Case Study - Wal Mart: the Main Street Merchant of Doom (Corporate Social Responsibility Case Study)

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Since its establishment in 1962, Wal-Mart has grown to be one of the biggest conglomerates in the world. Inevitably, with the expansion of the company, the weight and number of social and ethical issues facing the company has increased.

The key issues discussed in this particular case are:
•Wal-Mart's and America community – Small merchants and the community's environment •Barriers to domestic expansion – Wal-Mart and its Opponents •Wal-Mart's Corporate Social Responsibility (CSR) programmes: Merely gimmicks? •The company's responsibility to employees who lose their jobs and loyal customers when Wal-Mart pulls out of a community •International expansion of the company – cultural sensitivity

Overview: Wal-Mart and CSR

Analyzing the company's CSR situation using the 4-part CSR model:

Economic Responsibilities: This has been amply fulfilled. The company is obviously profitable - net sales totalled $256.3 billion in 2004. Thus, the foundation for all other aspects of CSR has been set very well.

Legal Responsibilities: Wal-Mart has a rather poor showing in this area, being considered "the most sued company in America". It is embroiled in hundreds upon thousands of lawsuits, and has questionable labour practices. It is reputed for low wages and discrimination (based on gender etc). However, it must be noted that it is inevitable for such a large company to get sued by many parties, sometimes with no grounds at all.

Ethical Responsibilities: This responsibility has only been partially met. Wal-Mart's "Buy American" and "Environmental Awareness" plans are good examples of the company's attempt at ethical responsibility. Furthermore, Sam Walton offered his employees stock options and profit sharing to enable them to share in the company's wealth. However, it has neglected to fulfil its responsibility toward the small merchants it puts out of business when it enters a town. Moreover, the "Buy American" plan has been de-emphasized, and these programmes could be publicity stunts.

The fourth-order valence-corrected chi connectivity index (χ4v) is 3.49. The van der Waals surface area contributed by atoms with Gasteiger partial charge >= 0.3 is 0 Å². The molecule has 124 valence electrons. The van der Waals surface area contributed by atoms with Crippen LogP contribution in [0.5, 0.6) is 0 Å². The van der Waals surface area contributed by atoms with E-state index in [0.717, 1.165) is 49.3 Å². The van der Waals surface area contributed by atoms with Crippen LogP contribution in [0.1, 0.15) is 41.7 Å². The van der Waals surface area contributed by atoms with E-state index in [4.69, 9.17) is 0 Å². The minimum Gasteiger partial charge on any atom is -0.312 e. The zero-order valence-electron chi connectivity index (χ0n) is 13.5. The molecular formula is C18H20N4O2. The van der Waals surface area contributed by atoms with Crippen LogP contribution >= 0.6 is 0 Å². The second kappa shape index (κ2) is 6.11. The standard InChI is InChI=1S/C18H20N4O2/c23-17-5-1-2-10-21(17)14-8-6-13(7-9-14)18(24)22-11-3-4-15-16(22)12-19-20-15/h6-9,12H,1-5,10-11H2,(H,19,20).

Philanthropic Responsibilities: In this area, Wal-Mart has fared well. The company has numerous corporate citizenship initiatives – college scholarships, fund-raisers and even a hefty $50 million donation to the business school at the University of Arkansas. They have even established the Walton Family Charitable Support Foundation to facilitate their corporate philanthropy.

Conclusion: Wal-Mart is an extremely profitable company and a noted philanthropist. However, there is significant room for improvement in the areas of legal and ethical responsibility if Wal-Mart is to work towards better CSR. In this case study, ethical responsibility is of particular importance. The lack of responsibility in this area has given rise to barriers to both domestic and international expansion. For example, places like Iowa City are blocking Wal-Mart's entry in fear of its negative impact on the city's small merchants. The abovementioned key issues primarily concern this area and need to be addressed if Wal-Mart is to continue thriving in America and beyond.

1.Wal-Mart & American Community

A Wal-Mart entry can be detrimental to a community's environment and people – causing sprawl, traffic congestion, unwelcome changes to the landscape and putting small merchants out of business.

Small Merchants

Some of the strongest opposition against Wal-Mart stems from the concern of what their presence would do to existing businesses. Before the advent of the superstore, small merchants served America. Due to their small size, it was impossible for them to buy goods as cheaply as a superstore, and this necessitated higher pricing. With the entry of Wal-Mart and their low prices into these underserved American communities, residents began to buy from Wal-Mart instead of these small merchants, forcing many of them to close.

Undoubtedly, this has been beneficial for consumers in that they can purchase their goods for more...
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